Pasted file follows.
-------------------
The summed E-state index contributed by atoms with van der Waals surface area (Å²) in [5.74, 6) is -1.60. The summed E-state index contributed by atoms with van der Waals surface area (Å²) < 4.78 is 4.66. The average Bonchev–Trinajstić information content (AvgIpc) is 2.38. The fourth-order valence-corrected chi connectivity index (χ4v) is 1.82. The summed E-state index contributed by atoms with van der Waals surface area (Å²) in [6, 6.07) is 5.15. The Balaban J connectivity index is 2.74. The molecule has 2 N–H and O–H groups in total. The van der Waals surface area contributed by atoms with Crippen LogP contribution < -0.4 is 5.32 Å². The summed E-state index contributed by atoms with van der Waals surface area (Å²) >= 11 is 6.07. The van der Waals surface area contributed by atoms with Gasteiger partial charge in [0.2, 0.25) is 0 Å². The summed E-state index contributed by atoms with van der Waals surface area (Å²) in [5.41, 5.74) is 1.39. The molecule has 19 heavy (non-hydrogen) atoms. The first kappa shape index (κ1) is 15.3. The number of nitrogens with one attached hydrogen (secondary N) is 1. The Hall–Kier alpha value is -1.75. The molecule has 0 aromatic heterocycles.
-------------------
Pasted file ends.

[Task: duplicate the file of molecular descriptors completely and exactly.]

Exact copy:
The summed E-state index contributed by atoms with van der Waals surface area (Å²) in [5.74, 6) is -1.60. The summed E-state index contributed by atoms with van der Waals surface area (Å²) < 4.78 is 4.66. The average Bonchev–Trinajstić information content (AvgIpc) is 2.38. The fourth-order valence-corrected chi connectivity index (χ4v) is 1.82. The summed E-state index contributed by atoms with van der Waals surface area (Å²) in [6, 6.07) is 5.15. The Balaban J connectivity index is 2.74. The molecule has 2 N–H and O–H groups in total. The van der Waals surface area contributed by atoms with Crippen LogP contribution < -0.4 is 5.32 Å². The summed E-state index contributed by atoms with van der Waals surface area (Å²) >= 11 is 6.07. The van der Waals surface area contributed by atoms with Gasteiger partial charge in [0.2, 0.25) is 0 Å². The summed E-state index contributed by atoms with van der Waals surface area (Å²) in [5.41, 5.74) is 1.39. The molecule has 19 heavy (non-hydrogen) atoms. The first kappa shape index (κ1) is 15.3. The number of nitrogens with one attached hydrogen (secondary N) is 1. The Hall–Kier alpha value is -1.75. The molecule has 0 aromatic heterocycles.